The final volume of the late William Manchester's epic biography of Churchill is ably finished by Paul Reid
December 9, 2012 5:00 AM
By Mackenzie Carpenter Pittsburgh Post-Gazette
Winston Churchill-philes are a voracious lot. We can never get enough of the 20th century's greatest leader, the man of so many brilliant words who -- to put it simply -- saved Western civilization from the forces of evil. We will greedily devour any book that comes our way about this pugnacious, mercurial, heroic World War II leader. But for much of the past two decades, we've been feeling a little -- hungry.
Now, finally, comes the feast: The conclusion of William Manchester's "The Last Lion," brought to fruition by Paul Reid, enlisted as collaborator and co-author before Manchester's death in 2004. This third and final volume, "Defender of the Realm," picks up in 1940 as the once-reviled Churchill at last strides out of the political wilderness into greatness and history.
As such books go (and there are about 650 Churchill biographies out there), Manchester's have always been regarded as the best of their kind. The first two volumes -- "Visions of Glory: 1874-1932" (1983) and "Alone: 1932-1940" (1988) -- were best-sellers. Anyone who remembers how she felt after finishing "Alone" -- exhilarated by Manchester's addictively readable prose and deep understanding of his subject -- will feel sated, at last.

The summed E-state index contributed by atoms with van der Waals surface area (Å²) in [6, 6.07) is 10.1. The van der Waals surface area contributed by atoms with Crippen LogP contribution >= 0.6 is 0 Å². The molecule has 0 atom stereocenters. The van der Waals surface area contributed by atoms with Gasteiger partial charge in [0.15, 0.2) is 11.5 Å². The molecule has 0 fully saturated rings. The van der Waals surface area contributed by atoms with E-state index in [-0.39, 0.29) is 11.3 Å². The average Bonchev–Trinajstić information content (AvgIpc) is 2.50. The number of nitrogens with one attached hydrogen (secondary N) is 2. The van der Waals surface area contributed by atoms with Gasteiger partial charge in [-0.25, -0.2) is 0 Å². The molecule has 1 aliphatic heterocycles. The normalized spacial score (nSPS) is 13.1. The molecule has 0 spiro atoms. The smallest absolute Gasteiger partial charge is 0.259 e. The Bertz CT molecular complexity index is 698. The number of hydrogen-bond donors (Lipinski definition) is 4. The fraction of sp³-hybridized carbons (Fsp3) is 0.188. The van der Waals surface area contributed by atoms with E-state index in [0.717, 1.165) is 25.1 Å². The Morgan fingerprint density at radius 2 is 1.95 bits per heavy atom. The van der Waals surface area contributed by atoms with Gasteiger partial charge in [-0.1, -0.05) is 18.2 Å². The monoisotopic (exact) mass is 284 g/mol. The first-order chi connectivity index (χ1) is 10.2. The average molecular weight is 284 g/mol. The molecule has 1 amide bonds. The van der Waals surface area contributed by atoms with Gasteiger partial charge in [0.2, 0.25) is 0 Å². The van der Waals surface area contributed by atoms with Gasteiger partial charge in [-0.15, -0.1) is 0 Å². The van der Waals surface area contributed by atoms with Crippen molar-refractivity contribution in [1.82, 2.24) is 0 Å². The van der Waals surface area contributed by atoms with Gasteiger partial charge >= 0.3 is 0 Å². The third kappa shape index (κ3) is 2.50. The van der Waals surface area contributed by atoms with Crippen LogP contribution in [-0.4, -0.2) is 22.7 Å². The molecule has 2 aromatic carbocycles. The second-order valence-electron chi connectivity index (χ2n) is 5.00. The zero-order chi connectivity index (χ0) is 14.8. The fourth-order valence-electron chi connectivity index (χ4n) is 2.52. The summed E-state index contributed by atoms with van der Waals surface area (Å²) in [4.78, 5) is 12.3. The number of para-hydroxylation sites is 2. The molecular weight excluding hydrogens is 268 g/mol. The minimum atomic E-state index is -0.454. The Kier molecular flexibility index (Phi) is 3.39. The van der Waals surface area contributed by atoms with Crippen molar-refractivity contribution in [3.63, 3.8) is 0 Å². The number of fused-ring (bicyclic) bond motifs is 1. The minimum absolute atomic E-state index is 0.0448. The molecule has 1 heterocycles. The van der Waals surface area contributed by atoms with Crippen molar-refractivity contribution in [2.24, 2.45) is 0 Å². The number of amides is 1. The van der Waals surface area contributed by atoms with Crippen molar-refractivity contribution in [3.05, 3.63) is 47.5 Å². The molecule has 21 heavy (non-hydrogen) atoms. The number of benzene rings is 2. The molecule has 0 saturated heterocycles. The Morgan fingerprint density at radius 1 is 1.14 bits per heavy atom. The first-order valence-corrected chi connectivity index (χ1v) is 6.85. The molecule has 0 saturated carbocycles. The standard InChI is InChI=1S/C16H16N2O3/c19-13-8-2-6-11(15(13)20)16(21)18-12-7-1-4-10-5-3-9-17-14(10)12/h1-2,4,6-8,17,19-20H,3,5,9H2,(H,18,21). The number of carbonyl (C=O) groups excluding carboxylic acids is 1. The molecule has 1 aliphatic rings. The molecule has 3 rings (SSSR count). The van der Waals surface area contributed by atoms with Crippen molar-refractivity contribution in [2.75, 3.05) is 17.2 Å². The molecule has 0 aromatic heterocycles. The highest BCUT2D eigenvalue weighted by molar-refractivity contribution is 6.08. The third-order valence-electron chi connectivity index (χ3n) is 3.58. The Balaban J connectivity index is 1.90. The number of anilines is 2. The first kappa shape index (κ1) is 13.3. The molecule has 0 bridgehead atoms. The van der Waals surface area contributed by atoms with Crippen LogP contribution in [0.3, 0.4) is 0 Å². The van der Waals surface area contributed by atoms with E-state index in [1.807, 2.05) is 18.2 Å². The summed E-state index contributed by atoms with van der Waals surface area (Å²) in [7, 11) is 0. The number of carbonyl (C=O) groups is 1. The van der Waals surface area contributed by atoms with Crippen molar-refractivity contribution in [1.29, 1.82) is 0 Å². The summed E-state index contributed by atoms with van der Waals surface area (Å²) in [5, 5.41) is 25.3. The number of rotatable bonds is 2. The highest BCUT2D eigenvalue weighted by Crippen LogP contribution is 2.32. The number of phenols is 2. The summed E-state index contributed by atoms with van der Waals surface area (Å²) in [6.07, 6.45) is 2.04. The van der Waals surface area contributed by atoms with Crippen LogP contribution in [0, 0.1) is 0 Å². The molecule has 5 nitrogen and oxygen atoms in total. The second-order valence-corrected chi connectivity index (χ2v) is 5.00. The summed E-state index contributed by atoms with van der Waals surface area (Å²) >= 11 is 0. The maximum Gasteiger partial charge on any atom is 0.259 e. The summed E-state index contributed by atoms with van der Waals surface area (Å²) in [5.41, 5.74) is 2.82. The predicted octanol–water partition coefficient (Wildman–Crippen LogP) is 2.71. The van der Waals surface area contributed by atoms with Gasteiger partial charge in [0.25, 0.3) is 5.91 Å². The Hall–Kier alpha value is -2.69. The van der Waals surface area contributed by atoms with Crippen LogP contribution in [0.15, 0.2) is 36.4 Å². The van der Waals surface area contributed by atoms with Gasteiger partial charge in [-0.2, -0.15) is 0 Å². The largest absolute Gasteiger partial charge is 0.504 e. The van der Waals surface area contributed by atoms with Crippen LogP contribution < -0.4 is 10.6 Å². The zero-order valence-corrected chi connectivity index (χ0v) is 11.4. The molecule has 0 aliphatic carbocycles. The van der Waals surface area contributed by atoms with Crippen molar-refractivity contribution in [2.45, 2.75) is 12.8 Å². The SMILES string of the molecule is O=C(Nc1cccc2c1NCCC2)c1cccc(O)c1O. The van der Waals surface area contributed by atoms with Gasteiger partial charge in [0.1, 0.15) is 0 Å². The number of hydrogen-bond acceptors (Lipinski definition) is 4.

"THE LAST LION: WINSTON SPENCER CHURCHILL, DEFENDER OF THE REALM, 1940-1965"
By William Manchester and Paul Reid. Little, Brown ($40).
And yet "Defender of the Realm," as wonderful as it is, doesn't really seem to be written by the same William Manchester who enthralled readers with "The Death of a President" -- the authorized account of John F. Kennedy's assassination -- and 17 other highly regarded books, including "The Glory and the Dream," an early 20th-century history, and "American Caesar," a biography of Gen. Douglas MacArthur.
Then again, the first 200 pages or so of this enormous volume (1,100 pages) contains many of Manchester's writerly touches: Many horrors lay ahead for Britain in 1940, the book notes on page 37, but the spring that year "was that rarity, a genuine idyll, a blessed time of crystal-clear air, of radiant mornings, gentle twilights, and of soft, balmy evenings, when a delicate bluish moisture fell on orchards and gardens."
Then, on page 164, the sights and sounds of a Luftwaffe air raid: "the odd crumping of the discharged bombs, their whistling as they fell, the stench of cordite, and, later, the odor of gas escaping in the shattered buildings -- and then the buildings burning in the quenchless flames of hell."
If that isn't William Manchester's writing, I'll eat my hat.
Then again, we'll never really know, and therein lies a tale: After four years of writing the second volume of "The Last Lion," the 66-year-old author was exhausted. He took a break and wrote a terrific history about the Middle Ages ("A World Lit Only by Fire"), even as he struggled with writer's block.
By 1998, after the death of his wife, Manchester was crippled by two strokes. His publishers tried to get him to complete "The Last Lion," but it was too late -- he had completed the research but had neither the strength nor focus to continue. He auditioned other authors -- Pulitzer Prize-winning author Diane McWhorter ("Carry Me Home") was briefly considered but discarded after Manchester decided she wasn't sufficiently worshipful of Churchill.